it's funny, I hadn't thought about it before. But I wonder if the fact that we are those really excitable, Type A or A plus students at the very beginning? Is that why we so often get those messages like you're not meeting your potential, you have so much potential, you know, some of those messages that so many of us received that were so damaging, to our sense of self concept. I wonder if it's because they saw that really high performing version of ourselves right out of the gates, and we can't sustain that.
Cynthia Hammer 21:55
Oh, maybe. But I think to that, because of your interest, sometimes you do have that high performing. It continues to be there. Sometimes when people said, for the subject interests me, I was really good. And others didn't. I wasn't, some people said, I was always a good student, I was under pressure to be a good student, it was important to be me to be a good student. Other people told me that I was so bright, it was easy to be a good student. So sometimes, being a good student mastered they had problems. You know, how much effort they put in how much anxiety it cost them? How hard they were trying to be the perfect child?
Katy Weber 22:40
Oh, absolutely. And I think, you know, I didn't realize that was what ADHD also looked like, in adulthood until I started interviewing women, and found the vast majority of the women I was interviewing were very, very good students, who then ended up diagnosed with depression and anxiety because of that perfectionism. And because of that high, you know, desire to mask and show up and, you know, really feeling like they were white knuckling it through so many situations and then falling apart at home. So
Cynthia Hammer 23:11
Well, that's what some of the women I interviewed, they, they figured it out during COVID. Because before that, the way they manage their life was to stay super busy. If they weren't super busy, it all fell apart, being super busy, forced them to be organized and stay on top of things. But once they didn't need to do that during COVID. That's when I mean, maybe they realized that before. I think everyone I've talked to who has ADD said I always knew I was different. They knew but they didn't know why or how. And during COVID, they watch Instagram, watch tick tock, and that's when they figured it out. So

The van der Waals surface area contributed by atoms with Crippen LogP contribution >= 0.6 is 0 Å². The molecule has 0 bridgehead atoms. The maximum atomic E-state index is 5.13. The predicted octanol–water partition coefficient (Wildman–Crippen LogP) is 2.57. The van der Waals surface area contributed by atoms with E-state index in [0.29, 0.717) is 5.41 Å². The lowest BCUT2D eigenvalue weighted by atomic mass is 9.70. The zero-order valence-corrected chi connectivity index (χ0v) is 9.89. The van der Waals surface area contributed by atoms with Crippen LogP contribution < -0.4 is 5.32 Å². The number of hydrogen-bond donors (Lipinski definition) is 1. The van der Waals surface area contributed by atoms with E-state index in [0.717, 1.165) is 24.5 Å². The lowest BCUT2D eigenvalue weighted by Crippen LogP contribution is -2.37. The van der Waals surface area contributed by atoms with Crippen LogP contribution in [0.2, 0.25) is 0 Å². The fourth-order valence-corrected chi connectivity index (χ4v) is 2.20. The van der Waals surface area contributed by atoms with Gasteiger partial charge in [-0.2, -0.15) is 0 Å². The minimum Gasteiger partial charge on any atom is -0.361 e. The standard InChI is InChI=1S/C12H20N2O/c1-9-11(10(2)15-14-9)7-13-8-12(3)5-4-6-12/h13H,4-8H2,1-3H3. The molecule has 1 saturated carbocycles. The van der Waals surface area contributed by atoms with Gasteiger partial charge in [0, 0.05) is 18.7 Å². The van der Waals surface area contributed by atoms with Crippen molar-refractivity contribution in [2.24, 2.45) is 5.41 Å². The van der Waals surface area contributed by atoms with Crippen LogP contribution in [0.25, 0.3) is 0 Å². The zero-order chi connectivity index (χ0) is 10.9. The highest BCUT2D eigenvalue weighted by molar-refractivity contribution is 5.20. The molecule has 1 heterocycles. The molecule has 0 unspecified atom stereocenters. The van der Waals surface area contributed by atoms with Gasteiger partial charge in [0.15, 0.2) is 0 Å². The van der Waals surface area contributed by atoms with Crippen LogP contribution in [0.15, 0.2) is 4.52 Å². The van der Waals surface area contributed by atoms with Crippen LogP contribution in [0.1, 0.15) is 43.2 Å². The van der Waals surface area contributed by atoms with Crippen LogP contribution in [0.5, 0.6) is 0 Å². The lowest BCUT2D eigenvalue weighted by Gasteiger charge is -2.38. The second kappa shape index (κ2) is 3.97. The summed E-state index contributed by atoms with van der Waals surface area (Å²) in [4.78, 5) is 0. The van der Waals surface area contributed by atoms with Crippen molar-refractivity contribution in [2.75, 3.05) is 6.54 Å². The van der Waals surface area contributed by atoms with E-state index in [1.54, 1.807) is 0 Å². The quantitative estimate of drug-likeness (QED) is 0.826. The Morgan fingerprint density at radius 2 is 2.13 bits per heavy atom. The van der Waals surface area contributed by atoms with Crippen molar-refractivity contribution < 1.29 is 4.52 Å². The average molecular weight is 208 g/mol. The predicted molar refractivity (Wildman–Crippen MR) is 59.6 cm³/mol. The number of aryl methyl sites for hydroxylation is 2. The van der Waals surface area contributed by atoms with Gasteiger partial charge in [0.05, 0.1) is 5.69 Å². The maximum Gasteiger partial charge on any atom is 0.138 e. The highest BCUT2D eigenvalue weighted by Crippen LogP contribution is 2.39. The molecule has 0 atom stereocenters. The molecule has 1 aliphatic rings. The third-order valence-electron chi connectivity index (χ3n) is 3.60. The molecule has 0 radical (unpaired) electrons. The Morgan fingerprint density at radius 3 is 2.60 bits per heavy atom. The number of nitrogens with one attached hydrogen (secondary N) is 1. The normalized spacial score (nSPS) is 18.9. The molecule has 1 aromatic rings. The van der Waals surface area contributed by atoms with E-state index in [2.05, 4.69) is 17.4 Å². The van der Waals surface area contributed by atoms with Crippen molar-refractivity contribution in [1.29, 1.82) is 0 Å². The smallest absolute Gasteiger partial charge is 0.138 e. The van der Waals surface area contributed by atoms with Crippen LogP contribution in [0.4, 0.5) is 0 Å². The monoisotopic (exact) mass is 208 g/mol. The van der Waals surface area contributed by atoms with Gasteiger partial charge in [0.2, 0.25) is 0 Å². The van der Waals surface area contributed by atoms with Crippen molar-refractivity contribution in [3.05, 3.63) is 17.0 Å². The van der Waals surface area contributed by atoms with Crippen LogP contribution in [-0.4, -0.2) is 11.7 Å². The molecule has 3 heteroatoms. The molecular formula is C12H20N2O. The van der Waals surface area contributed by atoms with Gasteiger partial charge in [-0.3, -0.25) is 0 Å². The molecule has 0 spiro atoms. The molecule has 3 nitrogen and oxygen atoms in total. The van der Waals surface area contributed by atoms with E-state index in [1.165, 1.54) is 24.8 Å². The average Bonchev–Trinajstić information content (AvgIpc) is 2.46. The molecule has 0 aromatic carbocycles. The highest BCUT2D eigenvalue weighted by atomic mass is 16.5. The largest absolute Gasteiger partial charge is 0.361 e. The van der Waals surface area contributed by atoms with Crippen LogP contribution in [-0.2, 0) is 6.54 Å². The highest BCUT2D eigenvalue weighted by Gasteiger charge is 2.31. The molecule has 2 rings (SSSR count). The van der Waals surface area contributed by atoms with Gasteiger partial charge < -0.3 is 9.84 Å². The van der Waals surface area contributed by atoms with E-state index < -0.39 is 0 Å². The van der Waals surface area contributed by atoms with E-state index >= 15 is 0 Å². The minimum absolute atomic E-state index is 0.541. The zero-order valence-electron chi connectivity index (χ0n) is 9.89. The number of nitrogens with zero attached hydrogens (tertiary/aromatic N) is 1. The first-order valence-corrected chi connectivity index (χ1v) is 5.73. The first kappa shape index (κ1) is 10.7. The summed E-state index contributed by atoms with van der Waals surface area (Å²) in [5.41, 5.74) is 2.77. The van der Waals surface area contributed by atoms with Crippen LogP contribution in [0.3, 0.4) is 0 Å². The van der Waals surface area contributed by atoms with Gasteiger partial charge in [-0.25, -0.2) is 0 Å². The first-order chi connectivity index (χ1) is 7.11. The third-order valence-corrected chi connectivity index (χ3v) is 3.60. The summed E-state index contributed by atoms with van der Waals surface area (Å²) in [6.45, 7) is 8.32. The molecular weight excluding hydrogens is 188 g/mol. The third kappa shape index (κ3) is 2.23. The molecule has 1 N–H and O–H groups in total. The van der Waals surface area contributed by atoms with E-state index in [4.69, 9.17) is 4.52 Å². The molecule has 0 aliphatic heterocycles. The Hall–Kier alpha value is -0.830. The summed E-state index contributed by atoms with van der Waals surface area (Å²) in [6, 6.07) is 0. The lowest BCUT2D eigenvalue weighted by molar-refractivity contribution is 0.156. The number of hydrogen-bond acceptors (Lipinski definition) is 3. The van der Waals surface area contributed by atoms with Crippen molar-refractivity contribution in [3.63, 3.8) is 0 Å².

Katy Weber 23:58
speaking of COVID, so you found it the add resources. It was a website or as an organization or a nonprofit, back
Cynthia Hammer 24:06
in 1992. My mother gave each of her daughters $2,000 And I decided to start a nonprofit back then. So I learned how to do it and did the paperwork. We started a nonprofit. And initially it was called Adult supportive Washington with the AD D. Back then we called it AD D. We didn't call it ADHD. So it was called Adult supportive Washington, but it's only if you read it. You knew what we were talking about. So eventually, we changed the name to add resources. And that was a nonprofit that we had and based in Tacoma for 15 years, and we would have workshops and it was all in person. You know, we had monthly meetings with the speaker and then we had conferences. We had Dr Halliwell come down rady all those people that, you know, the, like the grandfather's of add now they came and presented to we ran. I ran that nonprofit for 15 years. And then I retired. I trained as a coach. But I don't I wasn't successful. I wasn't successful as a coach. So then I just stopped. And during COVID, I wrote started to write a book. And in learning about ADHD, again, I read a story of a 23 year old girl, she wrote a blog on attitude, just saying she was so angry, because people had seen she had some challenges, she got referred for help. And no one recognized her ADHD. So she's only 23 years old, but she's already so angry. And she said, people tell me just to move on now that you know, you know, go forward and make your life the best it can be. But she said, I can't. I'm just stuck in being angry. So somehow, that resonated with me. And I decided to start another new nonprofit, which is the inattentive ADHD coalition. And this one is only virtual, you know, it's only online. It's such a different world. And it's kind of fun to learn all of it. I
Katy Weber 26:26